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Throughout the world Mongolians are regarded as a martial people still living in the shadow of Genghis Khan. But more then 400 years ago, brave Mongol warriors one-by-one swapped their weapons and armour for the red robes of monks in order to fight the real enemy within, not the presumed enemy outside. Whilst the world gradually forgot its fear of Mongolia, these warriors poured the same energy into Buddhism that had enabled them to amass the greatest empire the world had ever known, and in so doing acquired an amazing depth of Buddhist culture and spiritual achievement. But this rich Buddhist heritage of Mongolia today is hardly known to the outside world.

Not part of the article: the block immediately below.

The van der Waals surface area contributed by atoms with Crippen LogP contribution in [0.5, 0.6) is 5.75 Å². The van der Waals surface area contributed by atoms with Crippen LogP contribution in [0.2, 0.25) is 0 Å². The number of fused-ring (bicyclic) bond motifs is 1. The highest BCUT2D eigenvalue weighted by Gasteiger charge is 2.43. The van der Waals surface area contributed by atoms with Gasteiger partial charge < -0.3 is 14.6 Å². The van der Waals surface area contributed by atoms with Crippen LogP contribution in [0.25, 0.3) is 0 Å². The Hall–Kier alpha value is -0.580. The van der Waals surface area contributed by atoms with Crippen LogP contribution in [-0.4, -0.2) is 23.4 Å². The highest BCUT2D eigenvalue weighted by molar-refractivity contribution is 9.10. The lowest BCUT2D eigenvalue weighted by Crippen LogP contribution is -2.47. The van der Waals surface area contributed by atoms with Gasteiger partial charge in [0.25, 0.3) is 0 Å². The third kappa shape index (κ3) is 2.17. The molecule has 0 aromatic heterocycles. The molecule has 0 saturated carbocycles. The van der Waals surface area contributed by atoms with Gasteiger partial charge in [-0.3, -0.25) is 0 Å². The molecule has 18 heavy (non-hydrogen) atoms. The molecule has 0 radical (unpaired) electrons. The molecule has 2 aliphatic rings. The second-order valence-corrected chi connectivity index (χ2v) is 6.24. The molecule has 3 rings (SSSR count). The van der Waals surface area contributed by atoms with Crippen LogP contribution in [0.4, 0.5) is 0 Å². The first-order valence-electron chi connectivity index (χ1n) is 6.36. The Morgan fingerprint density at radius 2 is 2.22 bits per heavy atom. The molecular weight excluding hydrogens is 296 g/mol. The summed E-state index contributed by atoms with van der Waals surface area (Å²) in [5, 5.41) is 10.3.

One-third of the male population of Mongolia were ordained monks when the Communists took over the country in the 1930s. The monks were not just ‘wasting food’, as was suggested later, they were scholars, artists, craftsmen, doctors, scientists and educators.